Students will be expected to buy their own laptop computers if legislators authorize a wireless campus initiative for South Dakota’s public universities, reports the Argus Leader. That might present some problems in the early going of the initiative, but personal laptops are becoming more an essential part of college, says a Black Hills State University graduate who obtained a history degree last spring. "I think a majority of students at our campus have their own computers," Kelly Kirk said. The state Legislature last year refused to pay for a proposal to create what the Board of Regents calls a mobile computing environment on the six public university campuses. The core of the plan is to wire and equip each campus for total wireless computing. The regents again this month included the plan in their proposed budget. The campuses would pay for it with a combination of $3.8 million in state money for ongoing costs and almost $11 million for one-time expenses raised through a payday shift in the university system. Tad Perry, executive director of the regents, said he thinks legislators understand the need for wireless campuses but are concerned about setting aside money for the program. Students will buy and own their own laptops, he assured…
There is more at stake at the largest one-to-one computing project in Latin America than the reputation of Intel’s Classmate PC, reports CNET. Each of the students at the Bradesco Foundation school in Brazil has a laptop to use each day, and "we have to tread carefully," said Vice Principal Tania Maria Gebin de Carvalhao. "You can’t have a recall of students and say ‘wait, we did it wrong, come back.’" The stakes are also high for the technology companies involved. Intel and Microsoft hope to show the power of giving laptops to students–but also to show the world that they, too, have a product in this area, with so many headlines in the United States focused on Nicholas Negroponte’s One Laptop Per Child project…
Administrators and IT chiefs at public universities nationwide say the recording industry’s search for students accused of online piracy is cutting into their faculty’s work day. In recent months, some universities have refused to forward "pre-litigation" letters to students offering them a settlement to avoid further legal action from the Recording Industry Association of America (RIAA).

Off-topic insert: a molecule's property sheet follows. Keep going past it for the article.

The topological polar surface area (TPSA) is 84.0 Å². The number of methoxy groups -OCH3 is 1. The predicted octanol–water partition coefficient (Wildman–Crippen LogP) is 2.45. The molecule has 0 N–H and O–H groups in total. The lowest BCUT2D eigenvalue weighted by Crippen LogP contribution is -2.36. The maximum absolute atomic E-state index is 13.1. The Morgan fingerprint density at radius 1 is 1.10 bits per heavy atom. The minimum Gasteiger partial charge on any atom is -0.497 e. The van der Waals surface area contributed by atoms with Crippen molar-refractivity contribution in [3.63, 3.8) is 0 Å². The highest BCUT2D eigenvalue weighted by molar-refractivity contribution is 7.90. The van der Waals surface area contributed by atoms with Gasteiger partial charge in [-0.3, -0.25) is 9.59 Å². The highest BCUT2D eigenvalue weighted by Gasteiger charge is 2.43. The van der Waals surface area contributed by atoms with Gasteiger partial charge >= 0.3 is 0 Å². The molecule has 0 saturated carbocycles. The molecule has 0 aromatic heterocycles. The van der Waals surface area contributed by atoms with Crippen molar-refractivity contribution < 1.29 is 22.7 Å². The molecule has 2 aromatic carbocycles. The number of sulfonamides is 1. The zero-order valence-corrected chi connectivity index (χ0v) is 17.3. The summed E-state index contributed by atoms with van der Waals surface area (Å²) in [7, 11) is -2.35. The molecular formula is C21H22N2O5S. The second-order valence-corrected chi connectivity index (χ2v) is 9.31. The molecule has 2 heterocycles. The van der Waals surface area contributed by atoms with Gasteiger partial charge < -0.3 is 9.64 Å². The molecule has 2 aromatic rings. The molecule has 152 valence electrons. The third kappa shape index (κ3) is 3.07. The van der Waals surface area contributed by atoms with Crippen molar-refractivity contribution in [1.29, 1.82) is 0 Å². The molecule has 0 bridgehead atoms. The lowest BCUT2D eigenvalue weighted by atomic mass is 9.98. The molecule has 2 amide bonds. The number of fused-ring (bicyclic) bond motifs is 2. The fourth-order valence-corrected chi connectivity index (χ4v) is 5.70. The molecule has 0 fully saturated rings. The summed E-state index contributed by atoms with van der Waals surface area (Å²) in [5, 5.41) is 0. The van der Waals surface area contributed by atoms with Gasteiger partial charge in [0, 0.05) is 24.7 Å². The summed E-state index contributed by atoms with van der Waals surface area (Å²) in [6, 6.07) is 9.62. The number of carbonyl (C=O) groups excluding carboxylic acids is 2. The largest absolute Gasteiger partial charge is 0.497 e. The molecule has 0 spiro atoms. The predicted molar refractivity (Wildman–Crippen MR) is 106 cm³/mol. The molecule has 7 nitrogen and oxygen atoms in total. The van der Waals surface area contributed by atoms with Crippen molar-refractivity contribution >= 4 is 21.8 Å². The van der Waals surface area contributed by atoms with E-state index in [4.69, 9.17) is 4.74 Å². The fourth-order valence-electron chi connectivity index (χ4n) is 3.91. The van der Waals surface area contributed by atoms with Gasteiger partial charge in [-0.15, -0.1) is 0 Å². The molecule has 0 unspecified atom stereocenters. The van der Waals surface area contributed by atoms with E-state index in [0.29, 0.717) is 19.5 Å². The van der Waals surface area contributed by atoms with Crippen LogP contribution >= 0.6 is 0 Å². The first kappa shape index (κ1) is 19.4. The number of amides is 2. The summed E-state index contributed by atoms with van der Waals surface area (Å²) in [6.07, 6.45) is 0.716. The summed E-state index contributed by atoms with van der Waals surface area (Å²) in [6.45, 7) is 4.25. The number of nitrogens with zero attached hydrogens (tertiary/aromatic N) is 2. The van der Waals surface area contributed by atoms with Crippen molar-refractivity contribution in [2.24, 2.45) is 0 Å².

Forwarding these documents is not a legal responsibility of the college, administrators say, and tracking down students who might have downloaded music or movies illegally is time-consuming, forcing IT specialists to comb through an enormous university network, pinpoint specific illegal actions, and find students.
"This is between the recording industry and the people who may be violating their copyrights," said Brian Rust, marketing manager of the University of Wisconsin at Madison’s Department of Information Technology, which has seen a steady increase of subpoenas and "cease-and-desist" notices forwarded from RIAA officials in recent years. "But public institutions are an easy target. We’re very transparent about access to our network."
Higher education has been a primary ally in the recording industry’s fight against online piracy, but over the last year, university officials say tension has mounted.
Filtering or monitoring technologies designed to spot incidents of illegal downloads have forced many colleges to assign full-time employees the job of tracking down the IP addresses of network users who might have violated copyright laws, find out if those users are still enrolled in the university, and make sure the alleged violators receive notice that the RIAA is looking for them. The software has been installed at campuses across the country after the recording industry’s intensive lobbying effort for better network monitoring.